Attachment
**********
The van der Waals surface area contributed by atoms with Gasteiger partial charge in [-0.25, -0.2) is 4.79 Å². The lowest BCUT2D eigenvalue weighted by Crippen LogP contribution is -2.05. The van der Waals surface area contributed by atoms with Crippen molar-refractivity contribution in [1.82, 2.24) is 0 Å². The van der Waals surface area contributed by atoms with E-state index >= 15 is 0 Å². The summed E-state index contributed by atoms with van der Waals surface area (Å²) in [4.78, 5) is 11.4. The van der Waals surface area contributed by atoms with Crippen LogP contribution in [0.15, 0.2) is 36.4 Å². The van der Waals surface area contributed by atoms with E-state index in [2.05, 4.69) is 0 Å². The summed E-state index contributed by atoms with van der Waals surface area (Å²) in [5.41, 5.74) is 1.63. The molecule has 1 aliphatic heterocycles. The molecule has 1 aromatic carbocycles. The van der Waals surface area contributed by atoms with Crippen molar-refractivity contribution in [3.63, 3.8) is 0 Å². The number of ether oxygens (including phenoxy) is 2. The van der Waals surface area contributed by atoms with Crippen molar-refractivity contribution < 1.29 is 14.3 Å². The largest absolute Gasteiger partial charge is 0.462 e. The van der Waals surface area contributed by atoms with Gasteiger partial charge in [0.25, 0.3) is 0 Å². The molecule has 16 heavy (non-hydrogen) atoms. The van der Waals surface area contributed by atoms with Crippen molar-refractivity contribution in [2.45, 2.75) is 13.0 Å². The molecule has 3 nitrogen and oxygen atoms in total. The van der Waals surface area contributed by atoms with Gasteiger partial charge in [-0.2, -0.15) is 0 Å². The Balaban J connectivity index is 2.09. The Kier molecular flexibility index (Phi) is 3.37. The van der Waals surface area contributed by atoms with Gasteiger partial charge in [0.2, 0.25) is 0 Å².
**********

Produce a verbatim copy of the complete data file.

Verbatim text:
The van der Waals surface area contributed by atoms with Gasteiger partial charge in [-0.25, -0.2) is 4.79 Å². The lowest BCUT2D eigenvalue weighted by Crippen LogP contribution is -2.05. The van der Waals surface area contributed by atoms with Crippen molar-refractivity contribution in [1.82, 2.24) is 0 Å². The van der Waals surface area contributed by atoms with E-state index >= 15 is 0 Å². The summed E-state index contributed by atoms with van der Waals surface area (Å²) in [4.78, 5) is 11.4. The van der Waals surface area contributed by atoms with Crippen LogP contribution in [0.15, 0.2) is 36.4 Å². The van der Waals surface area contributed by atoms with E-state index in [2.05, 4.69) is 0 Å². The summed E-state index contributed by atoms with van der Waals surface area (Å²) in [5.41, 5.74) is 1.63. The molecule has 1 aliphatic heterocycles. The molecule has 1 aromatic carbocycles. The van der Waals surface area contributed by atoms with Crippen molar-refractivity contribution in [3.63, 3.8) is 0 Å². The number of ether oxygens (including phenoxy) is 2. The van der Waals surface area contributed by atoms with Crippen molar-refractivity contribution < 1.29 is 14.3 Å². The largest absolute Gasteiger partial charge is 0.462 e. The van der Waals surface area contributed by atoms with Gasteiger partial charge in [0.25, 0.3) is 0 Å². The molecule has 16 heavy (non-hydrogen) atoms. The van der Waals surface area contributed by atoms with Crippen molar-refractivity contribution in [2.45, 2.75) is 13.0 Å². The molecule has 3 nitrogen and oxygen atoms in total. The van der Waals surface area contributed by atoms with Gasteiger partial charge in [-0.2, -0.15) is 0 Å². The Balaban J connectivity index is 2.09. The Kier molecular flexibility index (Phi) is 3.37. The van der Waals surface area contributed by atoms with Gasteiger partial charge in [0.2, 0.25) is 0 Å².